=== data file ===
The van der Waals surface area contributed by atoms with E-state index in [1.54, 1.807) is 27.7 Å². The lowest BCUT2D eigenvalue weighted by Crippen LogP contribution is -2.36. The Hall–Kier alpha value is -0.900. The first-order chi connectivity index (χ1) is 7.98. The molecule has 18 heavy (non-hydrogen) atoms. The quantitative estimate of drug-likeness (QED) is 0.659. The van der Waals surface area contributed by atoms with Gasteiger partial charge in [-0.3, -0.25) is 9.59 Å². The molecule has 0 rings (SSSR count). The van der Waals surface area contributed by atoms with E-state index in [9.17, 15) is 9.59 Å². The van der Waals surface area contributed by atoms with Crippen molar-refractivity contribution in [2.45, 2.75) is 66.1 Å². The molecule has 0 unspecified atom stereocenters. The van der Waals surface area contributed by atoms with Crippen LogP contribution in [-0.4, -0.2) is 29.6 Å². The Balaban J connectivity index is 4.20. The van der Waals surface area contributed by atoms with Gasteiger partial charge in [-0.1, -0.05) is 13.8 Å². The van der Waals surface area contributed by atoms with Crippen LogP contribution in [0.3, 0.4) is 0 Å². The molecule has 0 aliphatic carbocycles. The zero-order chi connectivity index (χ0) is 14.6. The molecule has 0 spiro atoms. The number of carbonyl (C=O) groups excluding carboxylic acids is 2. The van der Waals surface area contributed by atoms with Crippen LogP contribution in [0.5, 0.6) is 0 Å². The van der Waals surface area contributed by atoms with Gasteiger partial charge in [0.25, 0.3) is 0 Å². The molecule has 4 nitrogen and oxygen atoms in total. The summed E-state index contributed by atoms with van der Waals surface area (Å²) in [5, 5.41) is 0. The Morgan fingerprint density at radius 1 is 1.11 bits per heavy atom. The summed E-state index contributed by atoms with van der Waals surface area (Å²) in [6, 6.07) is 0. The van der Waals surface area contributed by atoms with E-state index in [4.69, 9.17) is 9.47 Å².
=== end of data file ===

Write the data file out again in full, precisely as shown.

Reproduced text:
The van der Waals surface area contributed by atoms with E-state index in [1.54, 1.807) is 27.7 Å². The lowest BCUT2D eigenvalue weighted by Crippen LogP contribution is -2.36. The Hall–Kier alpha value is -0.900. The first-order chi connectivity index (χ1) is 7.98. The molecule has 18 heavy (non-hydrogen) atoms. The quantitative estimate of drug-likeness (QED) is 0.659. The van der Waals surface area contributed by atoms with Gasteiger partial charge in [-0.3, -0.25) is 9.59 Å². The molecule has 0 rings (SSSR count). The van der Waals surface area contributed by atoms with E-state index in [9.17, 15) is 9.59 Å². The van der Waals surface area contributed by atoms with Crippen molar-refractivity contribution in [2.45, 2.75) is 66.1 Å². The molecule has 0 unspecified atom stereocenters. The van der Waals surface area contributed by atoms with Crippen LogP contribution in [-0.4, -0.2) is 29.6 Å². The Balaban J connectivity index is 4.20. The van der Waals surface area contributed by atoms with Gasteiger partial charge in [-0.1, -0.05) is 13.8 Å². The van der Waals surface area contributed by atoms with Crippen LogP contribution in [0.3, 0.4) is 0 Å². The molecule has 0 aliphatic carbocycles. The zero-order chi connectivity index (χ0) is 14.6. The molecule has 0 spiro atoms. The number of carbonyl (C=O) groups excluding carboxylic acids is 2. The van der Waals surface area contributed by atoms with Crippen LogP contribution in [0.5, 0.6) is 0 Å². The van der Waals surface area contributed by atoms with Gasteiger partial charge in [0.25, 0.3) is 0 Å². The molecule has 4 nitrogen and oxygen atoms in total. The summed E-state index contributed by atoms with van der Waals surface area (Å²) in [5, 5.41) is 0. The Morgan fingerprint density at radius 1 is 1.11 bits per heavy atom. The summed E-state index contributed by atoms with van der Waals surface area (Å²) in [6, 6.07) is 0. The van der Waals surface area contributed by atoms with E-state index in [4.69, 9.17) is 9.47 Å².